• that updating a variable during a program changes the initial value set, so variables need to be initialized (set to the original value) at the start or end of a task or program.
Skills:
Students are able to:
  • set variables back to their original values upon start
  • up or completion of a task or program.
Understanding:
Students understand that:
  • variables need to be initialized for programs to work properly more than once.
Digital Literacy and Computer Science
DLIT (2018)
Grade: 6
30) Discuss and apply the components of the problem-solving process.

Example: Students will devise a plan to alleviate traffic congestion around the school during drop-off and pick-up.

Unpacked Content
Evidence Of Student Attainment:
Students will:
  • discuss the components of the problem-solving process.
  • apply the components of the problem-solving process.
Teacher Vocabulary:
  • problem-solving process
Knowledge:
Students know:
  • when solving problems, one should identify the problem, identify possible solutions, evaluate to select a best solution, implement the solution, evaluate the solution and/or seek feedback.
Skills:
Students are able to:
  • identify a problem.
  • identify possible solutions.
  • evaluate to select a best solution.
  • implement a solution.
  • evaluate a solution.
  • seek feedback.
  • revise an artifact based on feedback.
Understanding:
Students understand that:
  • problem-solving is a process that can take multiple iterations.
Digital Literacy and Computer Science
DLIT (2018)
Grade: 7
4) Design a complex algorithm that contains sequencing, selection or iteration.

Examples: Lunch line algorithm that contains parameters for bringing your lunch and multiple options available in the lunch line.

Unpacked Content
Evidence Of Student Attainment:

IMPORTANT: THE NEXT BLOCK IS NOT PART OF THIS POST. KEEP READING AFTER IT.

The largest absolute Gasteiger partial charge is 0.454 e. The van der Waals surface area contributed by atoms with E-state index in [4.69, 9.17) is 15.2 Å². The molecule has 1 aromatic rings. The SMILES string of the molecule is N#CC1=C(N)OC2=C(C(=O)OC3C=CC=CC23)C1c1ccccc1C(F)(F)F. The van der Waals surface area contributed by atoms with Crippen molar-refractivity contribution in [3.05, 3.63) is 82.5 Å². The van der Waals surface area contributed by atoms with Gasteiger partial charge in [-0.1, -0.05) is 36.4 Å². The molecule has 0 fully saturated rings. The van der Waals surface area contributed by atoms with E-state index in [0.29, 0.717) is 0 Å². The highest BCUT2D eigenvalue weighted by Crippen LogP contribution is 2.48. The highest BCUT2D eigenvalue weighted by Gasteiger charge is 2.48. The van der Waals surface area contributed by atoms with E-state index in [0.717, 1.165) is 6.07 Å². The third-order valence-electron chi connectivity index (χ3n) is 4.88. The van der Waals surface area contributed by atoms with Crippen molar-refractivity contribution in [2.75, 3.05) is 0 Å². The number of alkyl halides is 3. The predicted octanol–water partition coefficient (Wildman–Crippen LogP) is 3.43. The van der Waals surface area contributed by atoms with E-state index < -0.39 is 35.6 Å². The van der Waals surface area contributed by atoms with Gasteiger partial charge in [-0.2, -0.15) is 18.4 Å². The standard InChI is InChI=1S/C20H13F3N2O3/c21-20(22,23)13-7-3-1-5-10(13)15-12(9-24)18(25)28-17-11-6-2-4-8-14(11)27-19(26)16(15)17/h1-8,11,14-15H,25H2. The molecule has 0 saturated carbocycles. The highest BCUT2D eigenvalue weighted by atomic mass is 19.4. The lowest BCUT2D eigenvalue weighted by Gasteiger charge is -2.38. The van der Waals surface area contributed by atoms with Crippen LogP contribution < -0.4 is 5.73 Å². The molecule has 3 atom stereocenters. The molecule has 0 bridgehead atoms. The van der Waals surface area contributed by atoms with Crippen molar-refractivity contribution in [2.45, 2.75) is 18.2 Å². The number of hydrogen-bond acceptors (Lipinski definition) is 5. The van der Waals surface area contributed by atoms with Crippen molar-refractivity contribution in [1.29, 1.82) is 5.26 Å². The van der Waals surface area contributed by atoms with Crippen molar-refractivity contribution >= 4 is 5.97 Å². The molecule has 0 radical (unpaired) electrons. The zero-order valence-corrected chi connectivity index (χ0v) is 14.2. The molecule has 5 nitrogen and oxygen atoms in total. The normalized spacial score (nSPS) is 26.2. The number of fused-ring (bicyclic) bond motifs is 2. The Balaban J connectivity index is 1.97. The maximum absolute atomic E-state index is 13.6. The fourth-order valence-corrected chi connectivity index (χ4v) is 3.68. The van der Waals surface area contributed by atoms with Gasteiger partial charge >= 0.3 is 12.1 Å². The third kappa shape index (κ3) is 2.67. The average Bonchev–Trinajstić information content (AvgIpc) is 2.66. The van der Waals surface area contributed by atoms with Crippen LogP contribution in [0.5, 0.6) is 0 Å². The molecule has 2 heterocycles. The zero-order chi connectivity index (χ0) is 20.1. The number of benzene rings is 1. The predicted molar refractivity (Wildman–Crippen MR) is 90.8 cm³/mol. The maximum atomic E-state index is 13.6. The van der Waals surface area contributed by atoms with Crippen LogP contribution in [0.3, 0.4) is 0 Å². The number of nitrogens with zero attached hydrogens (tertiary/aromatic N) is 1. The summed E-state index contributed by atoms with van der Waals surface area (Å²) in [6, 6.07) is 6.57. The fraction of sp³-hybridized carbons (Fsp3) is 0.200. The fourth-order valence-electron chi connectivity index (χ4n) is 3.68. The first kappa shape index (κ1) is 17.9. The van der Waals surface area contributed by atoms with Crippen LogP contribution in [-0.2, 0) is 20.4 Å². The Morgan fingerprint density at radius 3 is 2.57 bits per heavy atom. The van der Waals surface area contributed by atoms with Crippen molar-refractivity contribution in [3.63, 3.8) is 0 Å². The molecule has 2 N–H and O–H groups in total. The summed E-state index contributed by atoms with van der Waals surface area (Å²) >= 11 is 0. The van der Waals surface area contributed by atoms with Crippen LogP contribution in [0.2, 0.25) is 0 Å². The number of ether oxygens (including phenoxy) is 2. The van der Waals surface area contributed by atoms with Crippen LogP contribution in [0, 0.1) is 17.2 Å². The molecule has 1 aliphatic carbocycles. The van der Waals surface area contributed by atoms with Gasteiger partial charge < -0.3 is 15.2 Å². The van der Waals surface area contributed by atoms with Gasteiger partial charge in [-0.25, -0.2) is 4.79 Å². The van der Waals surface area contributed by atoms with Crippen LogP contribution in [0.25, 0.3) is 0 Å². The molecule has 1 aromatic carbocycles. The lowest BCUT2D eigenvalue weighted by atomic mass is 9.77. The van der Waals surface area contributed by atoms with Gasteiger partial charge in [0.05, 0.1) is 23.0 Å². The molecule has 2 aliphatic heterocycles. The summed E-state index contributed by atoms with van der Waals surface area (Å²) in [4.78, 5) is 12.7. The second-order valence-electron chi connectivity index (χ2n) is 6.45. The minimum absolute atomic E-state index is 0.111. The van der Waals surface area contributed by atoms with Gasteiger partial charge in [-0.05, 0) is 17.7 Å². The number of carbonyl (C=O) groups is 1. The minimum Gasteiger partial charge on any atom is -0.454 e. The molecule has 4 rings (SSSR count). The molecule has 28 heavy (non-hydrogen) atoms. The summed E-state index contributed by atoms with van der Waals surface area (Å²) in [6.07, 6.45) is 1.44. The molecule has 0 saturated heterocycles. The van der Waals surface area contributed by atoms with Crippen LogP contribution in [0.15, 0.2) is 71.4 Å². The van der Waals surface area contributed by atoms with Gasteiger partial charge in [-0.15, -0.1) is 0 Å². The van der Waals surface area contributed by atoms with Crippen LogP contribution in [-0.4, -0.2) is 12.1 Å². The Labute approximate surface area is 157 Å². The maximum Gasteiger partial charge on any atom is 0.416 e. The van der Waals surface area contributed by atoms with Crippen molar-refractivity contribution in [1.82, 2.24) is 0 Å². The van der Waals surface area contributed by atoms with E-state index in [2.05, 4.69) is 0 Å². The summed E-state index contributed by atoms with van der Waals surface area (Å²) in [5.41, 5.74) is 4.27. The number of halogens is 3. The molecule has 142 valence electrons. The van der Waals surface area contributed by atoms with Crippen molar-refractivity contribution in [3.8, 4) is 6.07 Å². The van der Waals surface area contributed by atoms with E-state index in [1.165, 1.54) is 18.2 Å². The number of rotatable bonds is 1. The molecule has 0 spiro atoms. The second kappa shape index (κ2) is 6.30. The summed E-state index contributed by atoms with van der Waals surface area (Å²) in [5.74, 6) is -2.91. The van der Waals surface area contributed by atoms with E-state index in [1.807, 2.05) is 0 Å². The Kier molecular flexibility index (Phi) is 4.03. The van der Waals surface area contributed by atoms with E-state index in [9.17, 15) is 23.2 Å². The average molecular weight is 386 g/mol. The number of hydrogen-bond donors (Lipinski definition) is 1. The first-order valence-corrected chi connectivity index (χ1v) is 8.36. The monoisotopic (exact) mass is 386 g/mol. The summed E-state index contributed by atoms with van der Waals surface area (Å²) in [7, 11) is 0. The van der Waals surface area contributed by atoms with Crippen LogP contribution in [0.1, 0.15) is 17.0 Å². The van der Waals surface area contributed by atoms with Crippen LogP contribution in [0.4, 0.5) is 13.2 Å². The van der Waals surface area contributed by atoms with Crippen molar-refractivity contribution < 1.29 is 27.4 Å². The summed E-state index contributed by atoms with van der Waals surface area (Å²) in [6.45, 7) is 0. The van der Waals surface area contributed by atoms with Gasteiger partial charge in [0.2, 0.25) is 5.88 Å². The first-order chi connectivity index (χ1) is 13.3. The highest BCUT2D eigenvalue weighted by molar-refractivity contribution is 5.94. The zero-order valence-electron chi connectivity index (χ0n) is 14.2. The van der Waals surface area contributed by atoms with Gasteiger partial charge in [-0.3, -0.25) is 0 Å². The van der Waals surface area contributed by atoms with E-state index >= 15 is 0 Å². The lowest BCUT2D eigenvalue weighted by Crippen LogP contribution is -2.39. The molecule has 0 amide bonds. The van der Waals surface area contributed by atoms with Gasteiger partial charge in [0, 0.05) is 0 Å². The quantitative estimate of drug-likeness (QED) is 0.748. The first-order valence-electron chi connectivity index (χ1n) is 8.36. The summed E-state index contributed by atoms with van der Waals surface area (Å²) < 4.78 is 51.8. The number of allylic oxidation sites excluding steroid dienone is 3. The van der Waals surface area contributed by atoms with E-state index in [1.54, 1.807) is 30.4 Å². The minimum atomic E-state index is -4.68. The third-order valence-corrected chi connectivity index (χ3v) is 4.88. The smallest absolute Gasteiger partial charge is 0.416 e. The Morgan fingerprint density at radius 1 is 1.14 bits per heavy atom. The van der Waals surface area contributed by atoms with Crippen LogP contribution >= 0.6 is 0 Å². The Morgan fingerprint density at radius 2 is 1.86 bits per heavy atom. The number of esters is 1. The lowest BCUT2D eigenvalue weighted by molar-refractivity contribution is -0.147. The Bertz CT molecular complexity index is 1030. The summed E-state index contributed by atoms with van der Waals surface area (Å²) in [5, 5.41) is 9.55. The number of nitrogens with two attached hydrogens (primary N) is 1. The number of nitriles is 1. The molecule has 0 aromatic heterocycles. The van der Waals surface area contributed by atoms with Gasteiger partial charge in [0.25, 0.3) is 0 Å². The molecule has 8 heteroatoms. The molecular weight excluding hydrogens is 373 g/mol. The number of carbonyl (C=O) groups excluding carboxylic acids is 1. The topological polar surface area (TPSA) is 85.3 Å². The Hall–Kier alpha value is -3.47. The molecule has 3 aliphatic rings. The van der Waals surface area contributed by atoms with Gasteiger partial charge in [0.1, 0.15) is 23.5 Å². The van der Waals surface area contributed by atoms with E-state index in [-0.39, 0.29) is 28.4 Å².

Students will:
  • design complex algorithms that demonstrate the three basic programming structures: sequencing, selections, or iterations.
Teacher Vocabulary:
  • algorithm
  • sequence
  • selection
  • iteration
Knowledge:
Students know:
  • how to use the programming structures to design complex algorithms that make use of all three programming structures sequencing, selections, and iterations.
Skills:
Students are able to:
  • design complex algorithms using the various programming structures found in algorithms.
Understanding:
Students understand that:
  • complex algorithms contain sequencing, selections, and iterations.
Digital Literacy and Computer Science
DLIT (2018)
Grade: 7
8) Formulate a narrative for each step of a process and its intended result, given pseudocode or code.

Unpacked Content
Evidence Of Student Attainment:
Students will:
  • write a text-based narrative for expected behavior, given code or pseudocode.
Teacher Vocabulary:
  • narrative
  • pseudocode
Knowledge:
Students know:
  • that a narrative is a spoken or written account of events.
Skills:
Students are able to:
  • identify the intended process in a given code or pseudocode.
  • convert given code or pseudocode to a narrative of expected behavior.
Understanding:
Students understand that:
  • every line of code has an intended behavior.
Tags: animation, draw, frame, frame rate, loop, properties
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  This resource provided by:  
Author: Aimee Bates